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Mitch McConnell Just Explained Why His Supreme Court Nominee Rule From 2016 No Longer Applies, and Twitter Is Calling Him Out

Senate Majority Leader Mitch McConnell (R-KY) has backtracked on his own standard for holding hearings on Supreme Court nominees.

He said the Senate will vote on President Donald Trump's pick to replace retiring Justice Anthony Kennedy because "we're right in the middle of this president’s very first term."


"The Senate will vote to confirm Justice Kennedy's successor this fall," McConnell said in an address to the Senate on Thursday. "This is not 2016. There aren’t the final months of a second-term, constitutionally lame-duck presidency with a presidential election fast approaching. We're right in the middle of this president’s very first term."

He continued, saying there was no precedent for holding up Supreme Court nominations in midterm election years.

To my knowledge, nobody on either side has ever suggested, before yesterday, that the Senate should only process Supreme Court nominations in odd-numbered years.

McConnell added that hearings for Trump's pick to replace Kennedy should be treated no differently than those that were held to consider previous nominees for the nation's highest court in non-presidential election years.

The situation today is much like when Justice Kagan was confirmed in 2010 and when Justice Breyer was confirmed in 1994... and Justice Souter in 1990. In each case, the president was about a year and a half into his first term.

No one could have seen this coming.

You'll recall that in 2016, McConnell denied President Barack Obama the chance to have hearings on Judge Merrick Garland, whom Obama tapped to replace the late Justice Antonin Scalia.

Scalia died in February 2016, just shy of a year before the end of Obama's second term - hardly the "final months," as McConnell referred to them.

McConnell changed Senate procedure with the "nuclear option," eliminating the filibuster on Supreme Court nominees and changing the number of votes required for confirmation to 51, down from 60.

That left Scalia's seat unfilled until Trump's nominee Judge Neil Gorsuch was confirmed to the Supreme Court on April 1, 2017 by a 54-45 vote. Three Democratic Senators: Joe Manchin, Heidi Heitkamp, and Joe Donnelly also voted in Gorsuch's favor.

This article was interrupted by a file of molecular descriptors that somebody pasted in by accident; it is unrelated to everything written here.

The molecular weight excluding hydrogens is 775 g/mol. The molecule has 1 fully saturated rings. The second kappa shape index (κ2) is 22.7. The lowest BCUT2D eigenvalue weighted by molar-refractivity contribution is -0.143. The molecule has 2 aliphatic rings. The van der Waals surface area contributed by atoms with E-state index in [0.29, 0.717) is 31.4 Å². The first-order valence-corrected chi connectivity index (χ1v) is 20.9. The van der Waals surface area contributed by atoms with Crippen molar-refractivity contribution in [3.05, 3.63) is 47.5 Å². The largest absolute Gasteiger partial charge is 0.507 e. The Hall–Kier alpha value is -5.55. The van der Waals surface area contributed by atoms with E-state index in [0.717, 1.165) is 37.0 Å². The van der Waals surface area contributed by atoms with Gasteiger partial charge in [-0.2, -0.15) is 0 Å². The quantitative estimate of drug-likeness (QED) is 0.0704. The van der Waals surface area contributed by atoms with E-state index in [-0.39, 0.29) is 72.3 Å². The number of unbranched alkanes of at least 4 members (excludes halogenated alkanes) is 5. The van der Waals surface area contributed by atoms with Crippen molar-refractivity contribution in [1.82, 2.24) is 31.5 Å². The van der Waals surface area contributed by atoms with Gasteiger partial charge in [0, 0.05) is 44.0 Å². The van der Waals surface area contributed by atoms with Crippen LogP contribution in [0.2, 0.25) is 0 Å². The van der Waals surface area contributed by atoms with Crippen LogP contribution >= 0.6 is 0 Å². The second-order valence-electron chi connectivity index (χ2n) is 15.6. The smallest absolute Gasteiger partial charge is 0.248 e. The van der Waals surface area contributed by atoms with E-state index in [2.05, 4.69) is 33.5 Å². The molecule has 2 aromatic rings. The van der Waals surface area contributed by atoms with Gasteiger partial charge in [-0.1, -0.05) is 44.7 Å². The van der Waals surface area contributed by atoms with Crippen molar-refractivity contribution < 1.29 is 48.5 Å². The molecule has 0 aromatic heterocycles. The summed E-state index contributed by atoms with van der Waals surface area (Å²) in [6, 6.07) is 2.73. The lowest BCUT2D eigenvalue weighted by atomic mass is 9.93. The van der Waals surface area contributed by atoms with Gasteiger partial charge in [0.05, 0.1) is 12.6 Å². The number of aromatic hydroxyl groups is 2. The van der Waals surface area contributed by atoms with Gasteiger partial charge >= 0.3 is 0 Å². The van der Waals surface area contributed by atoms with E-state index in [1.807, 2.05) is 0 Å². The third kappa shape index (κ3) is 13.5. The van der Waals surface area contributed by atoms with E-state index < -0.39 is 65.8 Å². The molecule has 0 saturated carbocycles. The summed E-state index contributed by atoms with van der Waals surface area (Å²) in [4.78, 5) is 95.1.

McConnell claimed at the time that Obama "made this nomination not, not with the intent of seeing the nominee confirmed, but in order to politicize it for purposes of the election," despite Obama's constitutional right, and duty, to fill vacant Supreme Court seats.

"I believe the overwhelming view of the Republican Conference in the Senate is that this nomination should not be filled, this vacancy should not be filled by this lame duck president," McConnell said.

"The American people are perfectly capable of having their say on this issue, so let's give them a voice. Let's let the American people decide. The Senate will appropriately revisit the matter when it considers the qualifications of the nominee the next president nominates, whoever that might be," he added.

"One of my proudest moments was when I told Obama, 'You will not fill this Supreme Court vacancy,'" McConnell said in 2016.

In 2017, he said:

Apparently there's yet a new standard now, which is not to confirm a Supreme Court nominee at all. I think that's something the American people simply will not tolerate.

But it appears McConnell has no intention of letting the American people "have their say," and Twitter went absolutely ballistic.

Indeed, McConnell seems to be making the rules up as he goes along.

"'... and we're right in the middle of my hypocrisy and complete disregard of the constitution.' - McConnell finishes internally."

Burn.